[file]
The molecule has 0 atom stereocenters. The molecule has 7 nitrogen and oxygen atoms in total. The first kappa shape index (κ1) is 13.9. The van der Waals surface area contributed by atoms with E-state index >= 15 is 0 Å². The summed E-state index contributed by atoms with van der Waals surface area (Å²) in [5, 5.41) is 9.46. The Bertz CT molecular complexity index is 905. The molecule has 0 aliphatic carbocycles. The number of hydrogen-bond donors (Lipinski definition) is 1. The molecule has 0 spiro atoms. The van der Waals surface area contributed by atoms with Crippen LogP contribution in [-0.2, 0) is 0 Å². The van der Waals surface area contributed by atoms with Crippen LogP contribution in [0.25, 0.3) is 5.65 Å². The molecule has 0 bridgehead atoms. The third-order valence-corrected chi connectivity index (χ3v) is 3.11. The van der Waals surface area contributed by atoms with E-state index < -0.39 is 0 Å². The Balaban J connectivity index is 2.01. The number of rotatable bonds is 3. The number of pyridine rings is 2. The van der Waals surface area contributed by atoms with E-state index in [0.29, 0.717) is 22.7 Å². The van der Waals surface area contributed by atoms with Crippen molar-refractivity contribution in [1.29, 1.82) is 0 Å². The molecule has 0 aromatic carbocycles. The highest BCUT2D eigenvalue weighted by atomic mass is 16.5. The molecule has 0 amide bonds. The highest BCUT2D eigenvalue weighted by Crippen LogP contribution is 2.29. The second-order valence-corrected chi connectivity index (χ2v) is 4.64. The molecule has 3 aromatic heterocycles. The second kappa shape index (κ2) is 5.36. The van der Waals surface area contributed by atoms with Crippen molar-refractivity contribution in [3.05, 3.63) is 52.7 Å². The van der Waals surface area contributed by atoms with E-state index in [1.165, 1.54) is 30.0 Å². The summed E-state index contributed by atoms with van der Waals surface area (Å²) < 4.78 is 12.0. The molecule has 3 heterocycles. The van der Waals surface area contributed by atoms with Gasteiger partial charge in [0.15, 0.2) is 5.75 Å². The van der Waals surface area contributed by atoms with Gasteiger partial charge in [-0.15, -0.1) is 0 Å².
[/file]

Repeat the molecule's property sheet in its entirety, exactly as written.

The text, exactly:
The molecule has 0 atom stereocenters. The molecule has 7 nitrogen and oxygen atoms in total. The first kappa shape index (κ1) is 13.9. The van der Waals surface area contributed by atoms with E-state index >= 15 is 0 Å². The summed E-state index contributed by atoms with van der Waals surface area (Å²) in [5, 5.41) is 9.46. The Bertz CT molecular complexity index is 905. The molecule has 0 aliphatic carbocycles. The number of hydrogen-bond donors (Lipinski definition) is 1. The molecule has 0 spiro atoms. The van der Waals surface area contributed by atoms with Crippen LogP contribution in [-0.2, 0) is 0 Å². The van der Waals surface area contributed by atoms with Crippen LogP contribution in [0.25, 0.3) is 5.65 Å². The molecule has 0 bridgehead atoms. The third-order valence-corrected chi connectivity index (χ3v) is 3.11. The van der Waals surface area contributed by atoms with E-state index < -0.39 is 0 Å². The Balaban J connectivity index is 2.01. The number of rotatable bonds is 3. The number of pyridine rings is 2. The van der Waals surface area contributed by atoms with E-state index in [0.29, 0.717) is 22.7 Å². The van der Waals surface area contributed by atoms with Crippen molar-refractivity contribution in [1.29, 1.82) is 0 Å². The molecule has 0 aromatic carbocycles. The highest BCUT2D eigenvalue weighted by atomic mass is 16.5. The molecule has 0 amide bonds. The highest BCUT2D eigenvalue weighted by Crippen LogP contribution is 2.29. The second-order valence-corrected chi connectivity index (χ2v) is 4.64. The molecule has 3 aromatic heterocycles. The second kappa shape index (κ2) is 5.36. The van der Waals surface area contributed by atoms with Crippen molar-refractivity contribution in [3.05, 3.63) is 52.7 Å². The van der Waals surface area contributed by atoms with E-state index in [1.165, 1.54) is 30.0 Å². The summed E-state index contributed by atoms with van der Waals surface area (Å²) < 4.78 is 12.0. The molecule has 3 heterocycles. The van der Waals surface area contributed by atoms with Gasteiger partial charge in [0.15, 0.2) is 5.75 Å². The van der Waals surface area contributed by atoms with Gasteiger partial charge in [-0.15, -0.1) is 0 Å².